1. I don't think I'd ever tackle it, for one reason: Ms. Tanith Lee

    She wrote what I consider to be the ultimate android / human novel in The Silver Metal Lover, and if I don't feel I could surpass it, then I stay out of the water. I don't want to be mediocre or derivative.

  2. Didn't Ellen Fisher have an android hero in Never Love A Stranger?

    I think I remember Johanna Lindsay's heroine had a loyal robot that frequently offered to serve her ... Was it in Warrior's Woman?

    Personally, I don't want a dildo with legs.

    Moreover, after some of my interactions with call center robots (have you heard the Charles Schwab one... Hmmm I didn't quite get that...?) I feel less and less open-minded about wanting to talk to a computer.

    Best wishes,

  3. Note that these books and stories were written long -- LONG before such things were scientifically possible.

    Consider this together with Linnea Sinclair's post Why Do SF Readers Go Boldly ... Everywhere But The Bedroom? And my comment on that.

    This is an amazing co-blog! Margaret came up with the perfect example to illustrate my point before I even wrote my comment!

    The stories we remember are the ones where the futurology was sound, and meticulously done.

    What SF afficionados object to in the SF-Romance is the lack of that meticulous futurology. When it is there, nobody objects to the relationships -- they give the book awards! Or at the very least, make it controversial which also sells books.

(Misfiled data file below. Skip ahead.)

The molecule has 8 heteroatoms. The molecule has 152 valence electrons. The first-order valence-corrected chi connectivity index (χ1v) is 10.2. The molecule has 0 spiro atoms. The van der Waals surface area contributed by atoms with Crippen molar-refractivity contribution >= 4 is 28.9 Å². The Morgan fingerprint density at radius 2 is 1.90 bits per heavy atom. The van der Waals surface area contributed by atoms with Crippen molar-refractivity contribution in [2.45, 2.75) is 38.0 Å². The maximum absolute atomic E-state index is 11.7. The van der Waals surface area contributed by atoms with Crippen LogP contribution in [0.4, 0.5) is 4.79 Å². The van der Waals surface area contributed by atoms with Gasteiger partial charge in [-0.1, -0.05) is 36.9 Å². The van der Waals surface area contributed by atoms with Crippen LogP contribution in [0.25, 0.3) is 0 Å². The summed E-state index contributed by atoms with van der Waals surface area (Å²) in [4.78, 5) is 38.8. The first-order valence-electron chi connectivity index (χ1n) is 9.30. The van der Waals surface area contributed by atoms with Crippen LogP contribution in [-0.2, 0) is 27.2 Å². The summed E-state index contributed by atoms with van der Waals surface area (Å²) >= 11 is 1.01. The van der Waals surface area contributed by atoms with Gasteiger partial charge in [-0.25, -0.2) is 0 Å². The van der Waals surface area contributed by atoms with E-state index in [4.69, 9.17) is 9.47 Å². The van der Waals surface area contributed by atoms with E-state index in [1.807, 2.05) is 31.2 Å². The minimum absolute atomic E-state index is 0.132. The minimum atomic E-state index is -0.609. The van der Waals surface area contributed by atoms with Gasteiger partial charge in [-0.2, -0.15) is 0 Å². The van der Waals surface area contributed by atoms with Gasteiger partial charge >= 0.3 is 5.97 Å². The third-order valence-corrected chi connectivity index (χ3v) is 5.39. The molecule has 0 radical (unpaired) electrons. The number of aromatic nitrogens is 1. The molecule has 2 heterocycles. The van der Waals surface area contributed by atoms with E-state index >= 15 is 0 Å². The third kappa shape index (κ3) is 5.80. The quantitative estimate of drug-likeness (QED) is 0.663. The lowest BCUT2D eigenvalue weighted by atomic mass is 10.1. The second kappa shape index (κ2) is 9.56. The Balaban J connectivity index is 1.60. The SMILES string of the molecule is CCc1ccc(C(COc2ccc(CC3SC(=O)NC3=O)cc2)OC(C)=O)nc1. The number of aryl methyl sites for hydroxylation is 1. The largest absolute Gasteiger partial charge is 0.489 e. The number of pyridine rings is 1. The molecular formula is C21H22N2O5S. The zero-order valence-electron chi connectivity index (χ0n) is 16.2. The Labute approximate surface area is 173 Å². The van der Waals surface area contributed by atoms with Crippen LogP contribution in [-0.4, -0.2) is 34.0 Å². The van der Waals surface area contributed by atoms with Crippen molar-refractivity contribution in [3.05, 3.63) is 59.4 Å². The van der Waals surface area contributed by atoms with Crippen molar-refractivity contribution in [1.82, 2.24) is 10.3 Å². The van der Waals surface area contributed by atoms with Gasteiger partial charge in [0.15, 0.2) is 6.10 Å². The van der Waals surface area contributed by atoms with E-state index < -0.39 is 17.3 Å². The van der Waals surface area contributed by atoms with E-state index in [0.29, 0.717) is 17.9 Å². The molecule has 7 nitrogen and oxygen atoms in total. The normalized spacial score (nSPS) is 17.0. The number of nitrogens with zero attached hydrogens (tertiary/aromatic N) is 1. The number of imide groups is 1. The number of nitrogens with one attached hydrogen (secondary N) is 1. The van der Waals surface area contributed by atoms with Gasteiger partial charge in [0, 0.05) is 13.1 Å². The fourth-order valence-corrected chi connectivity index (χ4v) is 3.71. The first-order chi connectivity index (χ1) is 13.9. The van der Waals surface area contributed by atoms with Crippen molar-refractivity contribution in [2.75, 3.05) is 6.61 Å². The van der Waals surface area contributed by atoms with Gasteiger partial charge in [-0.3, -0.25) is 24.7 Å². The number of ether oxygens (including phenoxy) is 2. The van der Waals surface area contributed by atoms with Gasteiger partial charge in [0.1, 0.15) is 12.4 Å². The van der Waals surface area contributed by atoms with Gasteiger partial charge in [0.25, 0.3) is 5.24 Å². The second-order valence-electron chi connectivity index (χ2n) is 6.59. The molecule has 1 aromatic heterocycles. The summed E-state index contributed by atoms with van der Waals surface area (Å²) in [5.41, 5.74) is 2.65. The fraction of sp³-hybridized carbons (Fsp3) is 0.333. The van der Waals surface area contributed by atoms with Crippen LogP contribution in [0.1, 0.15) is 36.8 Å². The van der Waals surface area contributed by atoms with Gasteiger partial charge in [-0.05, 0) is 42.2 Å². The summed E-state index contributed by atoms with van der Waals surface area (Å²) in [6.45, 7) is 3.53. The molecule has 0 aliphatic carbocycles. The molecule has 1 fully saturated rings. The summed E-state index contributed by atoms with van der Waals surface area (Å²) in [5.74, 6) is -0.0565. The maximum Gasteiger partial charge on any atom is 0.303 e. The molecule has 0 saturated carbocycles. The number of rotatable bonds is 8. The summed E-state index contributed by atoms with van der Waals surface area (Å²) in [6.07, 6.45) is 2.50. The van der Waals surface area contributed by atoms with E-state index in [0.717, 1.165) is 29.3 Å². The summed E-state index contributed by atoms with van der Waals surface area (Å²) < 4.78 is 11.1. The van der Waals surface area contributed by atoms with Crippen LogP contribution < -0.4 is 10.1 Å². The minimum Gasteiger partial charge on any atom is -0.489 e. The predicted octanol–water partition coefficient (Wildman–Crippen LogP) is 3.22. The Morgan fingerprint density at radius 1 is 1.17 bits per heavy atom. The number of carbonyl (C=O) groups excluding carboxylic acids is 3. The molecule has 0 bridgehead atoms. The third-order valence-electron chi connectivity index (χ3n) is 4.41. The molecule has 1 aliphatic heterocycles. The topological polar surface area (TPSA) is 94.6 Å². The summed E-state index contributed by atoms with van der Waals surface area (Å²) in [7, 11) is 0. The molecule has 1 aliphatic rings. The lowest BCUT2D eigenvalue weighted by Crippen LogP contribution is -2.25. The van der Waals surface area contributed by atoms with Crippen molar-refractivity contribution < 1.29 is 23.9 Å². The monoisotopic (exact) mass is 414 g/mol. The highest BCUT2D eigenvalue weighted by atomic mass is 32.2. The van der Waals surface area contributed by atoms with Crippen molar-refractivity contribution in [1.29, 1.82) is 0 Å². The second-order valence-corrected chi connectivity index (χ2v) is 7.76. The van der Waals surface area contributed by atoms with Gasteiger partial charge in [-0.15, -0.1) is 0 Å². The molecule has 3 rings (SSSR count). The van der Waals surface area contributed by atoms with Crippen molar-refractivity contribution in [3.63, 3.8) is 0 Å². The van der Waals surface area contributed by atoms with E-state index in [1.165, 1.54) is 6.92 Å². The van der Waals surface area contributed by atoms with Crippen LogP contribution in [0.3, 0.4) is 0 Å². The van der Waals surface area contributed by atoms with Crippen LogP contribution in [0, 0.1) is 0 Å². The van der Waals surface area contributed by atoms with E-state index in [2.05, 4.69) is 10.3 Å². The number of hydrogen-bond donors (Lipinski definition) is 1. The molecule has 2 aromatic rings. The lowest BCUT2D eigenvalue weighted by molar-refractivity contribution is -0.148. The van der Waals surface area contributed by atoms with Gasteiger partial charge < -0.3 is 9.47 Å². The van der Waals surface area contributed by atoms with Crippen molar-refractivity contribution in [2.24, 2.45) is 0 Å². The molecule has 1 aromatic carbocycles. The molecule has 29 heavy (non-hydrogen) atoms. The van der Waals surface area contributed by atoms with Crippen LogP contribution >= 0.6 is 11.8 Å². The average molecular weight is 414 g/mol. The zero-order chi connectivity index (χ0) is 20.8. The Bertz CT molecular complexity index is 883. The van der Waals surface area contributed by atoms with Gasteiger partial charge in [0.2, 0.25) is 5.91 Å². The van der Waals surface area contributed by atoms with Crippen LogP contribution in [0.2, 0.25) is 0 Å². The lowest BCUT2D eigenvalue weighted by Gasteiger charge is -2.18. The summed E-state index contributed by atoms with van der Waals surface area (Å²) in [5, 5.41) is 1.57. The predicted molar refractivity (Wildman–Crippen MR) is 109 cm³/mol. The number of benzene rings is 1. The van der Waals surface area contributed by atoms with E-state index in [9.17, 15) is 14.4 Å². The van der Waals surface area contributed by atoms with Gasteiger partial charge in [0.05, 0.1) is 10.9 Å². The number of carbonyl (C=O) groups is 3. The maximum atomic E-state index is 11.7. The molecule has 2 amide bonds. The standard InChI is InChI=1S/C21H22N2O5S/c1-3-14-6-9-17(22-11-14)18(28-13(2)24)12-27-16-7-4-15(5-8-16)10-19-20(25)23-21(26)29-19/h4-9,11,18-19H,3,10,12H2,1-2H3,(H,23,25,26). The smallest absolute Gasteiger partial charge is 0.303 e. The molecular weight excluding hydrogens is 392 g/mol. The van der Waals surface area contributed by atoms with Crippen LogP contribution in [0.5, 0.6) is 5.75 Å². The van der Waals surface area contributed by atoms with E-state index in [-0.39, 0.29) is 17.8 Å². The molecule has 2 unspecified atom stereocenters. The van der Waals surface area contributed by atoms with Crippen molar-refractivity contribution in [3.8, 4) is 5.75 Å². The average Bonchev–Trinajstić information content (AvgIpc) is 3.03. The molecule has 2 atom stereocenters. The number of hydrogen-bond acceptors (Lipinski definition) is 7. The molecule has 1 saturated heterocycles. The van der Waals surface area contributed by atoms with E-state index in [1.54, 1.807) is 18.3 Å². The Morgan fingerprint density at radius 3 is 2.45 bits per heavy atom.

Jacqueline Lichtenberg

  4. Jacqueline, I wish writing excellent SF and excellent romance was a guarantee of acceptance but sadly, that's not the case. I've come across a few sites/blogs where it was posited that Asimov was rolling over in his grave because Catherine Asaro was prez of SFWA. And Lord knows, Asaro--being a PhD and all--can write science. She also writes romance. But the fact that she does put relationships in her books damned her in the eyes of these SF readers. ~Linnea

  5. In Asimov's The Gods Themselves (which I seem to mention often) there were three sexes needed to procreate, and they did.

    Once this parallel world's beings were adults, they were "Hard Ones" and lacked the necessary physical flexibility to procreate.

    Linnea do you think the SF community is unaware of this book? Or did Asimov not intend for The Gods Themselves to be taken seriously?

  6. Maybe I'm in the minority here but I find myself hesitating over the phrase "meticulous futurology." I think there's a place for writers who aren't necessarily scientists or even science afficionados. That's why it's called science fiction, not science fact. I mean, I read science fiction to be transported, not to be bogged down in mechanics or quantum theory.

    I think the most important thing is to tell your story persuasively. Believing in what you're writing is paramount. If you do that and you don't have glaring inconsistencies, then the reader will embrace your premise.